The Sacramento Bee, full of ads for new homes, window replacements and other signifiers of the area's sprawling suburbs, recently ran this article urging homeowners to keep old windows and work with existing ventilation. Visit the Bee itself to read the whole story.
Matthew Piner's handsomely restored Victorian blends old-world charm and state-of-the-art energy efficiency. The 1903 home, which sits on Capitol Avenue among the so-called M Street mansions, has its original double-hung windows with subtle imperfections such as wavy glass, spirals and bull's-eyes. Instead of ripping out and replacing the windows, Piner weatherstripped them with bronze springs so they would seal tightly, boosting efficiency.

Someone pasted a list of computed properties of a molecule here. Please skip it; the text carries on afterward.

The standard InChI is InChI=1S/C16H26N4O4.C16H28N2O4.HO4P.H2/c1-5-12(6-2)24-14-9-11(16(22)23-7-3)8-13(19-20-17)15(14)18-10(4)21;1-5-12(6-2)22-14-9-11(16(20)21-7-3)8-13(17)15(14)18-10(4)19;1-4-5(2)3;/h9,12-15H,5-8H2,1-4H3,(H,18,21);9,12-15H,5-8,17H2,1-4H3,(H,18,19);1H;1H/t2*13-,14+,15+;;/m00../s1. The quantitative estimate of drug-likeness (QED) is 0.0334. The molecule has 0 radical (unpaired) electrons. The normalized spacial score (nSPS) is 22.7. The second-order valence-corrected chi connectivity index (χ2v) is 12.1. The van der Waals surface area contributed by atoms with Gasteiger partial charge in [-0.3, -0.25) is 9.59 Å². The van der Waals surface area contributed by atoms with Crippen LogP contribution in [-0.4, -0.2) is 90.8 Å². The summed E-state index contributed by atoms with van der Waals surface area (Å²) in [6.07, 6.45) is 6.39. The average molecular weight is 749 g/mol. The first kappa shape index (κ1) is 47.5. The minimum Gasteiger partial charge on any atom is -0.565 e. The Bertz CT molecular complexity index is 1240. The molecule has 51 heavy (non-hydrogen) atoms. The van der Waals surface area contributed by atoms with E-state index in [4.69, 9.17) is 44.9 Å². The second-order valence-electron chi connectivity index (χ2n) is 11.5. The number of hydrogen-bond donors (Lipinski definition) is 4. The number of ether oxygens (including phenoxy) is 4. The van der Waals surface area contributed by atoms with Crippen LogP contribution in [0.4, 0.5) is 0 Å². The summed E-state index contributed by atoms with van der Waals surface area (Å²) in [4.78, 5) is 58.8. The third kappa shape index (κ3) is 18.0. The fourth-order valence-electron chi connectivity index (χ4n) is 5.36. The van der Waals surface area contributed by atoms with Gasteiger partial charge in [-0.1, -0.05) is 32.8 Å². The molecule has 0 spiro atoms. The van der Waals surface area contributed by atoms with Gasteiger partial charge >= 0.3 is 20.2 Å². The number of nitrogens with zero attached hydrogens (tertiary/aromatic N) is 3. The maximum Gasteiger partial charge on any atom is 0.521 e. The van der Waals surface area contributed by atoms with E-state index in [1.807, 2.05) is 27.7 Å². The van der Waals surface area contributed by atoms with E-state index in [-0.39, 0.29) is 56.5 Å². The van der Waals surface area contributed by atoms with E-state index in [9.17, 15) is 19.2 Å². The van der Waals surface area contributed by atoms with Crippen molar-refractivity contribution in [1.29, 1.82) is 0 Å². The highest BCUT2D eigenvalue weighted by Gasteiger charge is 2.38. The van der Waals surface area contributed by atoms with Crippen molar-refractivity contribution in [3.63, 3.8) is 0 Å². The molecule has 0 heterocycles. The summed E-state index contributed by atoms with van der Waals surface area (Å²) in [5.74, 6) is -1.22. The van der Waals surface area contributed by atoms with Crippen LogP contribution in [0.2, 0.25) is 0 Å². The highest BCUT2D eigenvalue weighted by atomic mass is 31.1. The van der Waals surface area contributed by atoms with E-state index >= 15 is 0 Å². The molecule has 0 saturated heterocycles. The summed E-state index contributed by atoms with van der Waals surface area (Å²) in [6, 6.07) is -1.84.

"There's an epidemic of replacing windows going on in Sacramento," said Kathleen Green, a preservationist and member of the Sacramento Old City Association. The group will host a round table Saturday to highlight fruitful energy-saving fixes that preserve a home's distinct and historic features.
Green said replacing old windows with vinyl ones may not reap energy savings and could decrease the value of an older dwelling.
Piner, an architect and owner of Piner Works Design Build Group, said many Sacramento Victorians and bungalows were built with ventilation to take advantage of the Delta breeze.
In his home, transom windows above doors, a feature of many old homes that predate air conditioning, offer an escape hatch for warm air and help air movement.